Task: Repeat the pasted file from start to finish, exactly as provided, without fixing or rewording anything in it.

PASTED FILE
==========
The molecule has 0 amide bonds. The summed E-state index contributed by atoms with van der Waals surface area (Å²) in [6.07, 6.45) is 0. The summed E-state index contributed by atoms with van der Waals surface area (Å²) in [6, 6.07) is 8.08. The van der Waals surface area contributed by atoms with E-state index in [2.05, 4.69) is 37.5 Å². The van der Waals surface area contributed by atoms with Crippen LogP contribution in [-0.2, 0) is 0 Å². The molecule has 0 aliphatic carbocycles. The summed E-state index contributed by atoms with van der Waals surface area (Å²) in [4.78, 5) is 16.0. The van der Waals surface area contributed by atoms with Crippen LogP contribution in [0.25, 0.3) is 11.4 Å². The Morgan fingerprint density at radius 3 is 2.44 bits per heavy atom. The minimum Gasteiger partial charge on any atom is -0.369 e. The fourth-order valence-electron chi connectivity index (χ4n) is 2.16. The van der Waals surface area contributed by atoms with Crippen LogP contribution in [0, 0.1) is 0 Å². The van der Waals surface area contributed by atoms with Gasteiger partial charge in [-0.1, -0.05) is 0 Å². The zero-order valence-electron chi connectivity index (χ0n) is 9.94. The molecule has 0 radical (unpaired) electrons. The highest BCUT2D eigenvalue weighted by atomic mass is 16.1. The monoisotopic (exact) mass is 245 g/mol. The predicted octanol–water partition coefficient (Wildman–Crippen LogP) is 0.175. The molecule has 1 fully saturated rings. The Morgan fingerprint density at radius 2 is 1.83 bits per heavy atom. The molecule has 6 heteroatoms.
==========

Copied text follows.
The molecule has 0 amide bonds. The summed E-state index contributed by atoms with van der Waals surface area (Å²) in [6.07, 6.45) is 0. The summed E-state index contributed by atoms with van der Waals surface area (Å²) in [6, 6.07) is 8.08. The van der Waals surface area contributed by atoms with E-state index in [2.05, 4.69) is 37.5 Å². The van der Waals surface area contributed by atoms with Crippen LogP contribution in [-0.2, 0) is 0 Å². The molecule has 0 aliphatic carbocycles. The summed E-state index contributed by atoms with van der Waals surface area (Å²) in [4.78, 5) is 16.0. The van der Waals surface area contributed by atoms with Crippen LogP contribution in [0.25, 0.3) is 11.4 Å². The Morgan fingerprint density at radius 3 is 2.44 bits per heavy atom. The minimum Gasteiger partial charge on any atom is -0.369 e. The fourth-order valence-electron chi connectivity index (χ4n) is 2.16. The van der Waals surface area contributed by atoms with Crippen LogP contribution in [0, 0.1) is 0 Å². The van der Waals surface area contributed by atoms with Gasteiger partial charge in [-0.1, -0.05) is 0 Å². The zero-order valence-electron chi connectivity index (χ0n) is 9.94. The molecule has 0 radical (unpaired) electrons. The highest BCUT2D eigenvalue weighted by atomic mass is 16.1. The monoisotopic (exact) mass is 245 g/mol. The predicted octanol–water partition coefficient (Wildman–Crippen LogP) is 0.175. The molecule has 1 fully saturated rings. The Morgan fingerprint density at radius 2 is 1.83 bits per heavy atom. The molecule has 6 heteroatoms.